Wheels, Tires, and Belongings After Repo: Personal Property or Affixed to the Vehicle?

TIADA frequently receives calls inquiring about personal property found in a vehicle after a repossession. If a customer defaults on their retail installment contract, the dealer should take precautions when dealing with personal property found in the vehicle after a repossession. 
What about personal belongings such as clothes and tools? 

Any lien interest is only recorded against the vehicle and not any personal belongings.  Most post repossession notices contain language that informs the customer that the dealer will hold personal effects for a period of time, 31 days by law Texas Occc Code 348.407 (with a 15 day notice).  Dealers should use reasonable care to prevent employees, agents, and tow drivers from causing loss or damage to a customer's personal property such as clothing, tools, jewelry, and cell phones.  It is recommended that dealers keep an inventory of personal items recovered in a vehicle and such items should be stored separately from other inventory.  Some dealers use video to record the retrieval and inventory of personal property to avoid disputes later on.

So what happens after 31 days?

While Texas law precludes dealers from keeping or selling any personal property found in the vehicle within 31 days, what happens AFTER 31 days?  Dealers are not in the self storage business and will likely need to review their inventory of personal effects.  While not required, dealers may want to attempt a final communication to inform the customer that you will be disposing of any person belongings after a future date to be determined.  At that point it is up to the dealer to dispose of any remaining items.  Many dealers donate items to charities, but it is up to each individual dealer.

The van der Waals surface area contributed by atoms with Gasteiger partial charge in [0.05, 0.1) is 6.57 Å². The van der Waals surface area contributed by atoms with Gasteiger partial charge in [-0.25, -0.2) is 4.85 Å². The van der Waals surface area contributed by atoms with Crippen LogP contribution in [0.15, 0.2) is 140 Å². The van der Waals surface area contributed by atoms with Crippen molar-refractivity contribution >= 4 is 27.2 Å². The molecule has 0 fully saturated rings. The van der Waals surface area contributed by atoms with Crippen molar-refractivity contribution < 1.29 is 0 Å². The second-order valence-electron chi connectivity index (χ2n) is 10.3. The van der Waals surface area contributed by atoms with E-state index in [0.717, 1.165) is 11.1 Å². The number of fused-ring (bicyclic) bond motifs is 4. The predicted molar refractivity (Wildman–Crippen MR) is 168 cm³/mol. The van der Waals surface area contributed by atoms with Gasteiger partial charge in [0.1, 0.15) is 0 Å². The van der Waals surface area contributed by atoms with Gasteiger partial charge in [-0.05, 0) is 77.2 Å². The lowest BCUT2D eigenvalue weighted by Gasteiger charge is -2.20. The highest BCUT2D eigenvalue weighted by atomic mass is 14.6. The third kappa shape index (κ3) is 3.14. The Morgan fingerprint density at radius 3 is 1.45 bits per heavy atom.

Check out these wheels!

Dealers do not have to uninstall and return any fixtures, customizations, or improvements a customer made to the car.  Under Texas law, fixtures become part of the encumbered property.  Dealers may, but do not have to disassemble and return stereos, sounds systems, tire rims or other devices that were installed on or to the car. Please note that case law is not exactly clear on this as one dealer has been successefully sued by rent a wheel business.  However, in most situations if tools are required to uninstall property the dealer can sell the car with those fixtures.  Dealers may allow a customer to remove wheels and stereos so long as the OEM original parts are properly re-installed and in good condition.  It may be prudent to sign a supplemental release just in case.

There have been instances where businesses that “Rent to own” wheels attempt to claim a lien on their wheels attached to your property.  Custom wheels can be repossessed off of the vehicle while in the customer's possession, but not once in the possession of the dealer after a repossession.  Contact your attorney immediately if such action is taken against you.


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